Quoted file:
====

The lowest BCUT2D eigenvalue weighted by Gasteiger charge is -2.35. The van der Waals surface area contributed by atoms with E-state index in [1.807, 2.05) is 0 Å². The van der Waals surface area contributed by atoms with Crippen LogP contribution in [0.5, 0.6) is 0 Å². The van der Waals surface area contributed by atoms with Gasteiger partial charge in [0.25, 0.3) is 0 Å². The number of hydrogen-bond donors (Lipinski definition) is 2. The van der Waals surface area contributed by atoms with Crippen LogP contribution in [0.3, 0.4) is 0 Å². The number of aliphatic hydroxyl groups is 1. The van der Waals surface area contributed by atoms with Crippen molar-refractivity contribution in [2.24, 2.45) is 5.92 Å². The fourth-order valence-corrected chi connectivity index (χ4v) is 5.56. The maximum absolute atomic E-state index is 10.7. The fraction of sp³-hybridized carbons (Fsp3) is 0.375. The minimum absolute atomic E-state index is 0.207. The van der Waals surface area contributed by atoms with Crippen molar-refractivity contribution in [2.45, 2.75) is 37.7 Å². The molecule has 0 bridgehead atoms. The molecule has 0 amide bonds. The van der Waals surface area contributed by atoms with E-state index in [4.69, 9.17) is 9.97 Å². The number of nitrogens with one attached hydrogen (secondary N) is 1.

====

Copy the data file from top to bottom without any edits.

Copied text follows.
The lowest BCUT2D eigenvalue weighted by Gasteiger charge is -2.35. The van der Waals surface area contributed by atoms with E-state index in [1.807, 2.05) is 0 Å². The van der Waals surface area contributed by atoms with Crippen LogP contribution in [0.5, 0.6) is 0 Å². The van der Waals surface area contributed by atoms with Gasteiger partial charge in [0.25, 0.3) is 0 Å². The number of hydrogen-bond donors (Lipinski definition) is 2. The van der Waals surface area contributed by atoms with Crippen LogP contribution in [0.3, 0.4) is 0 Å². The number of aliphatic hydroxyl groups is 1. The van der Waals surface area contributed by atoms with Crippen molar-refractivity contribution in [2.24, 2.45) is 5.92 Å². The fourth-order valence-corrected chi connectivity index (χ4v) is 5.56. The maximum absolute atomic E-state index is 10.7. The fraction of sp³-hybridized carbons (Fsp3) is 0.375. The minimum absolute atomic E-state index is 0.207. The van der Waals surface area contributed by atoms with Crippen molar-refractivity contribution in [2.45, 2.75) is 37.7 Å². The molecule has 0 bridgehead atoms. The molecule has 0 amide bonds. The van der Waals surface area contributed by atoms with E-state index in [4.69, 9.17) is 9.97 Å². The number of nitrogens with one attached hydrogen (secondary N) is 1.